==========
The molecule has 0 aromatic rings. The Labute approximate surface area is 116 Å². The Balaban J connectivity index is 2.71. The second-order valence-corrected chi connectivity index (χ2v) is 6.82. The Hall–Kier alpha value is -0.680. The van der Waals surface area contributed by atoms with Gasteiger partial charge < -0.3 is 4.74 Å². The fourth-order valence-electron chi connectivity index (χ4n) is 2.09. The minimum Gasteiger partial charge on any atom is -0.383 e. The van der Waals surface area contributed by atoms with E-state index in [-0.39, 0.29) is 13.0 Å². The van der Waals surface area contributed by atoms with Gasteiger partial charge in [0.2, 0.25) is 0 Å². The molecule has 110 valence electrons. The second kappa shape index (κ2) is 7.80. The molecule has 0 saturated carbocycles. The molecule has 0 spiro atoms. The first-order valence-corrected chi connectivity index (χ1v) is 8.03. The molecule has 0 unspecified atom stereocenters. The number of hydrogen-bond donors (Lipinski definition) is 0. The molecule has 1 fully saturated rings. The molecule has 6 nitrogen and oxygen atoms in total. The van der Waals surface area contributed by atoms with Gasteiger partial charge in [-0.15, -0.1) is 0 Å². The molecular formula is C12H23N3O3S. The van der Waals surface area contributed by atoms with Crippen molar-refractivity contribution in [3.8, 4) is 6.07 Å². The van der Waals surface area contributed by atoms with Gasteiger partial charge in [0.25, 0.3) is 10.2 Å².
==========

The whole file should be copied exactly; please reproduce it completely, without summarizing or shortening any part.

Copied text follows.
The molecule has 0 aromatic rings. The Labute approximate surface area is 116 Å². The Balaban J connectivity index is 2.71. The second-order valence-corrected chi connectivity index (χ2v) is 6.82. The Hall–Kier alpha value is -0.680. The van der Waals surface area contributed by atoms with Gasteiger partial charge < -0.3 is 4.74 Å². The fourth-order valence-electron chi connectivity index (χ4n) is 2.09. The minimum Gasteiger partial charge on any atom is -0.383 e. The van der Waals surface area contributed by atoms with E-state index in [-0.39, 0.29) is 13.0 Å². The van der Waals surface area contributed by atoms with Gasteiger partial charge in [0.2, 0.25) is 0 Å². The molecule has 110 valence electrons. The second kappa shape index (κ2) is 7.80. The molecule has 0 saturated carbocycles. The molecule has 0 spiro atoms. The first-order valence-corrected chi connectivity index (χ1v) is 8.03. The molecule has 0 unspecified atom stereocenters. The number of hydrogen-bond donors (Lipinski definition) is 0. The molecule has 1 fully saturated rings. The molecule has 6 nitrogen and oxygen atoms in total. The van der Waals surface area contributed by atoms with Gasteiger partial charge in [-0.15, -0.1) is 0 Å². The molecular formula is C12H23N3O3S. The van der Waals surface area contributed by atoms with Crippen molar-refractivity contribution in [3.8, 4) is 6.07 Å². The van der Waals surface area contributed by atoms with Gasteiger partial charge in [0.25, 0.3) is 10.2 Å².